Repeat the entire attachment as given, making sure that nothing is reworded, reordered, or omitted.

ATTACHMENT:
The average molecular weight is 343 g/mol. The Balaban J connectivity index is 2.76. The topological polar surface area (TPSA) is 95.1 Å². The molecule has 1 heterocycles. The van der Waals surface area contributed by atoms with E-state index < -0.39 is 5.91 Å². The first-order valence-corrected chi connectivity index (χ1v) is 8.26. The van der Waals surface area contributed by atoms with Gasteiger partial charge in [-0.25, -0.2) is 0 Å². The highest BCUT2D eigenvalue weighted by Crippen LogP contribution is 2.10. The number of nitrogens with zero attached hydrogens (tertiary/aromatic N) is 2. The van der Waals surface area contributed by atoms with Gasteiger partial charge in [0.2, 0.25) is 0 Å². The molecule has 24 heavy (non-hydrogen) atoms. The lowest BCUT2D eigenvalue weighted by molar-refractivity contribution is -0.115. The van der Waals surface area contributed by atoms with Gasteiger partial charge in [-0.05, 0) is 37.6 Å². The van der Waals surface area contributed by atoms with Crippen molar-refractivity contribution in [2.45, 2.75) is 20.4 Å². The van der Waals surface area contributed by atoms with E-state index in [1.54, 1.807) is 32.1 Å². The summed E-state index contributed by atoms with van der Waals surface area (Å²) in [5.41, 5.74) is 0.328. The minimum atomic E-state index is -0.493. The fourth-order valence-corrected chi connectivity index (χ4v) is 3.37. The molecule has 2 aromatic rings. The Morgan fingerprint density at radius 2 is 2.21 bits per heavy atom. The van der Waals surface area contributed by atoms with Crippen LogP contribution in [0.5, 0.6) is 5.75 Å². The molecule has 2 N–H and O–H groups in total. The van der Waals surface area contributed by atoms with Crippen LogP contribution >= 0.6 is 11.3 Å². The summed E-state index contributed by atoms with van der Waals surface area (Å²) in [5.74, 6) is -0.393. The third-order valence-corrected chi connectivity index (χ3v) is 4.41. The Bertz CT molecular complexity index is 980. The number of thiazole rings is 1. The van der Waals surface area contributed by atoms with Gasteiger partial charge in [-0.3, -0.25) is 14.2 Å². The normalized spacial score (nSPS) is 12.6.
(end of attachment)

The average molecular weight is 343 g/mol. The Balaban J connectivity index is 2.76. The topological polar surface area (TPSA) is 95.1 Å². The molecule has 1 heterocycles. The van der Waals surface area contributed by atoms with E-state index < -0.39 is 5.91 Å². The first-order valence-corrected chi connectivity index (χ1v) is 8.26. The van der Waals surface area contributed by atoms with Gasteiger partial charge in [-0.25, -0.2) is 0 Å². The highest BCUT2D eigenvalue weighted by Crippen LogP contribution is 2.10. The number of nitrogens with zero attached hydrogens (tertiary/aromatic N) is 2. The van der Waals surface area contributed by atoms with Gasteiger partial charge in [0.2, 0.25) is 0 Å². The molecule has 24 heavy (non-hydrogen) atoms. The lowest BCUT2D eigenvalue weighted by molar-refractivity contribution is -0.115. The van der Waals surface area contributed by atoms with Gasteiger partial charge in [-0.05, 0) is 37.6 Å². The van der Waals surface area contributed by atoms with Crippen molar-refractivity contribution in [2.45, 2.75) is 20.4 Å². The van der Waals surface area contributed by atoms with E-state index in [1.54, 1.807) is 32.1 Å². The summed E-state index contributed by atoms with van der Waals surface area (Å²) in [5.41, 5.74) is 0.328. The minimum atomic E-state index is -0.493. The fourth-order valence-corrected chi connectivity index (χ4v) is 3.37. The molecule has 2 aromatic rings. The Morgan fingerprint density at radius 2 is 2.21 bits per heavy atom. The van der Waals surface area contributed by atoms with Crippen LogP contribution in [0.5, 0.6) is 5.75 Å². The molecule has 2 N–H and O–H groups in total. The van der Waals surface area contributed by atoms with Crippen LogP contribution >= 0.6 is 11.3 Å². The summed E-state index contributed by atoms with van der Waals surface area (Å²) in [5.74, 6) is -0.393. The third-order valence-corrected chi connectivity index (χ3v) is 4.41. The Bertz CT molecular complexity index is 980. The number of thiazole rings is 1. The van der Waals surface area contributed by atoms with Gasteiger partial charge in [-0.3, -0.25) is 14.2 Å². The normalized spacial score (nSPS) is 12.6.